Today, we the LACUNY Executive Council, write to you in sadness over the acts of heinous police violence facing our African American community. The murder of George Floyd by police is another act of senseless violence that has plagued this country longer then this organization has existed. In these trying times, LACUNY stands firm against racial injustice and violence. We recognize and condemn these acts and other forms of racial violence, bigotry, and institutional racism. Now is not the time for silence and inaction but rather a time for social proactiveness.
           On behalf of LACUNY, I know that many members of our community are heartbroken over this event and the continued racism and discrimination that plagues our society. It is also challenging during the COVID-19 pandemic to get the in-person support from friends and family that can be a powerful source of comfort. During this pandemic, we might not feel comfortable joining direct action campaigns in the streets and you can support this movement through a financial donation  to organizations  including the Black Visions Collective Movement and Minneapolis Freedom Fund.
     Other ways in demonstrating support are by:
    -Listen to communities of color
    -Call out white supremacy and its manifestation in institutions and in social spaces
    -Check in with your students, fellow staff and faculty
    – Write to elected officials
    -Teach about it in your library instruction classes
    In Solidarity,
    On Behalf of The LACUNY Executive Council:
    Ian McDermott, President
    Jeffrey Delgado, Vice President/ President Elect
    Ryan Phillips, Treasurer
    Wanett Clyde, Secretary
    Nora Almeida, Past President.

To mayors and police chiefs all over the country:

I hope you are uncomfortable. Do you really want your men to make yet another headline for terrorism?  Do something now, before the movement to scrap the police as a broken system gets any stronger.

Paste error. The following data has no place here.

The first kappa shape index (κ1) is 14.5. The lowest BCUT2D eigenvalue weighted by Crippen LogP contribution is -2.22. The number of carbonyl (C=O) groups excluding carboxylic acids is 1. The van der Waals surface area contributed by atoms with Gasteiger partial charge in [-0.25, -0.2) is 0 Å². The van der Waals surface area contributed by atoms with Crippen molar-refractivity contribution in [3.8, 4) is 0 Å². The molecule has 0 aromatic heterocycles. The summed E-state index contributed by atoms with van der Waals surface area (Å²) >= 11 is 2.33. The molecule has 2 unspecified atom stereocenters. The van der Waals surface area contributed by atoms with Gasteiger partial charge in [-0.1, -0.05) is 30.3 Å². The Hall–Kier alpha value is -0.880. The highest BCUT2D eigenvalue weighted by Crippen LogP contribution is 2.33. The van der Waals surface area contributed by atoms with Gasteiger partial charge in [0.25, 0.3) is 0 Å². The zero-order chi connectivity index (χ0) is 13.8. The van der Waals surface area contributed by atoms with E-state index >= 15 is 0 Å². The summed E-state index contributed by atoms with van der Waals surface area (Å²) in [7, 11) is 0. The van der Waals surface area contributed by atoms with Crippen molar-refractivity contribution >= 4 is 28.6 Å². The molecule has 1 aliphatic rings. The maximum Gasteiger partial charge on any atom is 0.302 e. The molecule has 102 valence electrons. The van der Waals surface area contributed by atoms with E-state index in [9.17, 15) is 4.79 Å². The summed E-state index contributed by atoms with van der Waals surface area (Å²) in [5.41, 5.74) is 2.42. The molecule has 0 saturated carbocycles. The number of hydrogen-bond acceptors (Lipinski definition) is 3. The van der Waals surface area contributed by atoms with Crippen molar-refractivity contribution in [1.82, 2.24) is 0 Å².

What would it take to make George Floyd the last?

I want to begin by saying that while I have been quarantined, I have done my best to avoid the media, as a way of maintaining peace of mind.  At first I tried to dodge the news of the death of George Floyd. It did not seem to have anything to do with me.  Way outside my hula hoop, so to speak. Then people I care about got my attention.  I now realize that this is my business. This is the business of everyone of good conscience.
First I want to offer with gratitude what my union has said:
 What do we need to change, in order for George Floyd to be the last one?
Some ideas:
  • Police departments all over the country need to do serious work on anger management and weeding out those who are at risk for loosing it.  All need to receive antiracism training.
  • Antiracism needs to become a fundamental political qualification. (Please everybody register to vote, by mail if necessary.)
  • Intense investment in what some might call reparations. Lets step up and stop privileging the car. People can’t improve their economic situation if they can’t get to jobs. Change the local funding of public schools.  Local funding and segregated housing combine to create a fundamentally unequal public school system.
  • Tackle the issue of segregated housing.
  • Full funding for CUNY and other institutions of public higher education.

I welcome additions to the list.

I don’t really care about what it’s going to cost. It needs to be done.

In closing I want to share some books that have become really important to me:
  • Kendall, Mikki. Hood Feminism: Notes from the Women That a Movement Forgot. New York: Viking, 2020.
  • Kendi, Ibram X. How to Be an Antiracist. New York: One World, 2019.
  • DiAngelo, Robin. White Fragility:Why It’s So Hard For White People To Talk About Racism. Beacon Press, 2018.
I appreciate this list of statements from library community: